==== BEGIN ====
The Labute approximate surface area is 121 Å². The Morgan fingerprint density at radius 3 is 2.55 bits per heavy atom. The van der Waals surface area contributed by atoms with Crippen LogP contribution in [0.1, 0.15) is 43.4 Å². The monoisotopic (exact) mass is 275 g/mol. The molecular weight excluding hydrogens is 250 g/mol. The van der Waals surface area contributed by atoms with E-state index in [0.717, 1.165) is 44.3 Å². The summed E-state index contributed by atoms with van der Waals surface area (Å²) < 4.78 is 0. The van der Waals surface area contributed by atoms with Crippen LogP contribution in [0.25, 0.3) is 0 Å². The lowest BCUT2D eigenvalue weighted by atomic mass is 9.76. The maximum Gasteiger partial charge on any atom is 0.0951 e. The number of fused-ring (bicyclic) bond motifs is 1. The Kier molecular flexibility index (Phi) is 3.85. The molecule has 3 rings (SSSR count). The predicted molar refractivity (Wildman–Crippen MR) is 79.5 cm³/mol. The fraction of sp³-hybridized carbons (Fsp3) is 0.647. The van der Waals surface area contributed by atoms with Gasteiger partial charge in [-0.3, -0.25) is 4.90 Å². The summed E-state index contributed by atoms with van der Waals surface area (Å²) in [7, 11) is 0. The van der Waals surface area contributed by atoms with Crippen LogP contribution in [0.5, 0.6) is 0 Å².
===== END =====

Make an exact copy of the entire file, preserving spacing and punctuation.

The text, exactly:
The Labute approximate surface area is 121 Å². The Morgan fingerprint density at radius 3 is 2.55 bits per heavy atom. The van der Waals surface area contributed by atoms with Crippen LogP contribution in [0.1, 0.15) is 43.4 Å². The monoisotopic (exact) mass is 275 g/mol. The molecular weight excluding hydrogens is 250 g/mol. The van der Waals surface area contributed by atoms with E-state index in [0.717, 1.165) is 44.3 Å². The summed E-state index contributed by atoms with van der Waals surface area (Å²) < 4.78 is 0. The van der Waals surface area contributed by atoms with Crippen LogP contribution in [0.25, 0.3) is 0 Å². The lowest BCUT2D eigenvalue weighted by atomic mass is 9.76. The maximum Gasteiger partial charge on any atom is 0.0951 e. The number of fused-ring (bicyclic) bond motifs is 1. The Kier molecular flexibility index (Phi) is 3.85. The molecule has 3 rings (SSSR count). The predicted molar refractivity (Wildman–Crippen MR) is 79.5 cm³/mol. The fraction of sp³-hybridized carbons (Fsp3) is 0.647. The van der Waals surface area contributed by atoms with Gasteiger partial charge in [-0.3, -0.25) is 4.90 Å². The summed E-state index contributed by atoms with van der Waals surface area (Å²) in [7, 11) is 0. The van der Waals surface area contributed by atoms with Crippen LogP contribution in [0.5, 0.6) is 0 Å².